0.997

0.186

0.106

0.123

0.619

 

Note: Bold numbers represent p values of IHC and italic numbers represent p values of qPCR. P: positive correlation; N: negative correlation.

Relationship between the expressions of these markers in primary lesions and clinicopathological characteristics

Univariate correlated analyses of IHC and qPCR were respectively shown in Table 2 and Table 3. Multivariate analyses of IHC were shown in Table 4.

Table 2: Clinicopathological features of patients tested by immunohistochemistry in this study

Table 3: Clinicopathological features of patients tested by quantitative PCR in this study

Table 4: Multivariate logistic regression of the patients tested by immunohistochemistry

Lgr5

In IHC, 276 (73.2%) and 101 (26.8%) patients were in Lgr5 low and Lgr5 high expression groups, respectively. The results showed that Lgr5 high expression group had remarkably more patients with >60 years (p=0.001), male (p=0.024), macroscopic type III (p=0.030), tumor size 4cm-7cm (p=0.044) and TNM III stage (p=0.046) than Lgr5 low expression group. Multivariate analysis revealed that Lgr5 expression was only independently associated with age (p=0.001, OR=1.756, 95%CI [1.263-2.442]).

In qPCR, there were 50 (53.8%) patients in Lgr5 low expression group and 43 (46.2%) patients in Lgr5 high expression group. We found that well or moderate differentiation grade was significantly independently related to Lgr5 high expression (p=0.041, OR=0.527, 95%CI [0.286-0.973]).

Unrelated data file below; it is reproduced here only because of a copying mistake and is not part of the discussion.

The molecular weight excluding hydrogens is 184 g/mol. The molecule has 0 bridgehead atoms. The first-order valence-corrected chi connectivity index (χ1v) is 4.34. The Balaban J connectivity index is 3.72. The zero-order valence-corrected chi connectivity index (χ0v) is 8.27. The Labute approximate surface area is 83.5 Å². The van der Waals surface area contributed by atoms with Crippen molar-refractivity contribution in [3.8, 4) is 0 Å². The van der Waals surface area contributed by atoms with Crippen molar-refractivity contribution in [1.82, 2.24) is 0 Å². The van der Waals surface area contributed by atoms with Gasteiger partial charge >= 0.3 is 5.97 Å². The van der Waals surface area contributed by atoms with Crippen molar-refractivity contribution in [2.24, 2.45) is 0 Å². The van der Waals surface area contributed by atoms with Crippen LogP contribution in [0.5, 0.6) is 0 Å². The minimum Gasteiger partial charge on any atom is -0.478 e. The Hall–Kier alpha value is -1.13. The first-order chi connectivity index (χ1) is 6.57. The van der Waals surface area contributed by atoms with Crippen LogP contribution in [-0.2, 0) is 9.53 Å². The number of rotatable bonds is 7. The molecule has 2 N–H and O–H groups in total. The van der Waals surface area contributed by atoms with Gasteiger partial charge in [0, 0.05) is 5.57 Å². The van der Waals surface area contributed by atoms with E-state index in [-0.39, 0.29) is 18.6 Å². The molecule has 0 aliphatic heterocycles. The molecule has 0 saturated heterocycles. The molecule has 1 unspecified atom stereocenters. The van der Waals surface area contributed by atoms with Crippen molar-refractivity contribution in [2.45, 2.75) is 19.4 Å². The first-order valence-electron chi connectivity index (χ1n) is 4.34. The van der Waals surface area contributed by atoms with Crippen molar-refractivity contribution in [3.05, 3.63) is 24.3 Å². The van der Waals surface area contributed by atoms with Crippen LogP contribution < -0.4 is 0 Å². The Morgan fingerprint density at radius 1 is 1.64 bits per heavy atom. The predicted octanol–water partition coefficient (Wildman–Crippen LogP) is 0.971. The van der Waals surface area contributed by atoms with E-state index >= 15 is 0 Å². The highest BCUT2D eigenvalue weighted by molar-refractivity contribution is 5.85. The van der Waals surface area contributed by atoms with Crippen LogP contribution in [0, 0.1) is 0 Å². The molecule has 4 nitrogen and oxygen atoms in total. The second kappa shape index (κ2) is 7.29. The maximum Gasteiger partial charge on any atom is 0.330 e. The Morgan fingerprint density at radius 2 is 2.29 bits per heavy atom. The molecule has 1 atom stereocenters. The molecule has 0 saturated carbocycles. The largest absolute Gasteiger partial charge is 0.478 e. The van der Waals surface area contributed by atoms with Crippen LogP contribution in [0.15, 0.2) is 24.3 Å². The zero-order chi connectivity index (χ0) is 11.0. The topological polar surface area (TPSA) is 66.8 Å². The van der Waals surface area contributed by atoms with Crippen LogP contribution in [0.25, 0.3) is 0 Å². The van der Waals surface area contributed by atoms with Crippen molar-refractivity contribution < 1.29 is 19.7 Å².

Oct4

In IHC, the patients were divided into Oct4 low (n=266, 70.6%) and high (n=111, 29.4%) expression groups. Oct4 high expression was significantly related to age >60 years (p=0.020), male (p=0.020), macroscopic type III-IV (p<0.001), tumor size >7cm (p=0.023), N3 stage (p=0.003), M1 stage (p=0.011) and TNM III-IV stage (p=0.001). Multivariate analysis showed that gender (p=0.014, OR=0.487, 95%CI [0.275-0.864]) and macroscopic type (p<0.001, OR=1.559, 95%CI [1.228-1.979]) were independent related factors to Oct4 expression.

In qPCR, 44 (47.3%) and 49 (52.7%) patients were divided into Oct4 low and Oct4 high expression groups, respectively. We found that T stage was significantly correlated with Oct4 expression (p=0.035), however, no independent related clinicopathological characteristics to Oct4 were found.

CD133